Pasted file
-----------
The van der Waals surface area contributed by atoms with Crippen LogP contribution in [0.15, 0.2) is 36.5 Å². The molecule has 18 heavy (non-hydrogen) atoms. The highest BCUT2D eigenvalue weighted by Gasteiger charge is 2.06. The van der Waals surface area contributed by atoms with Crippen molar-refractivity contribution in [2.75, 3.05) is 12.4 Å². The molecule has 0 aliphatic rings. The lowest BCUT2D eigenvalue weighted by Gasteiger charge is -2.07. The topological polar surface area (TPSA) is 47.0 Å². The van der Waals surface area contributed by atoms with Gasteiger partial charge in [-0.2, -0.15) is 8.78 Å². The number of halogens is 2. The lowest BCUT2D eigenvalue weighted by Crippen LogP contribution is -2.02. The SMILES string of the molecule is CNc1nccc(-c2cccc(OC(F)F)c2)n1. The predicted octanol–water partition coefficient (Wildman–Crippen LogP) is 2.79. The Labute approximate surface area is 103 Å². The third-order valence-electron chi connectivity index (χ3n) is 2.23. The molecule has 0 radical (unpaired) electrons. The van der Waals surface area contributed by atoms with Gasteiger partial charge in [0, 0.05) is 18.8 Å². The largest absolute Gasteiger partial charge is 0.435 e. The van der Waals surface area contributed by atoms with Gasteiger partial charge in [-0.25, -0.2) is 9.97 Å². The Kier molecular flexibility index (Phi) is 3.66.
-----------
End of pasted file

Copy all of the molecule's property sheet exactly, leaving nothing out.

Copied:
The van der Waals surface area contributed by atoms with Crippen LogP contribution in [0.15, 0.2) is 36.5 Å². The molecule has 18 heavy (non-hydrogen) atoms. The highest BCUT2D eigenvalue weighted by Gasteiger charge is 2.06. The van der Waals surface area contributed by atoms with Crippen molar-refractivity contribution in [2.75, 3.05) is 12.4 Å². The molecule has 0 aliphatic rings. The lowest BCUT2D eigenvalue weighted by Gasteiger charge is -2.07. The topological polar surface area (TPSA) is 47.0 Å². The van der Waals surface area contributed by atoms with Gasteiger partial charge in [-0.2, -0.15) is 8.78 Å². The number of halogens is 2. The lowest BCUT2D eigenvalue weighted by Crippen LogP contribution is -2.02. The SMILES string of the molecule is CNc1nccc(-c2cccc(OC(F)F)c2)n1. The predicted octanol–water partition coefficient (Wildman–Crippen LogP) is 2.79. The Labute approximate surface area is 103 Å². The third-order valence-electron chi connectivity index (χ3n) is 2.23. The molecule has 0 radical (unpaired) electrons. The van der Waals surface area contributed by atoms with Gasteiger partial charge in [0, 0.05) is 18.8 Å². The largest absolute Gasteiger partial charge is 0.435 e. The van der Waals surface area contributed by atoms with Gasteiger partial charge in [-0.25, -0.2) is 9.97 Å². The Kier molecular flexibility index (Phi) is 3.66.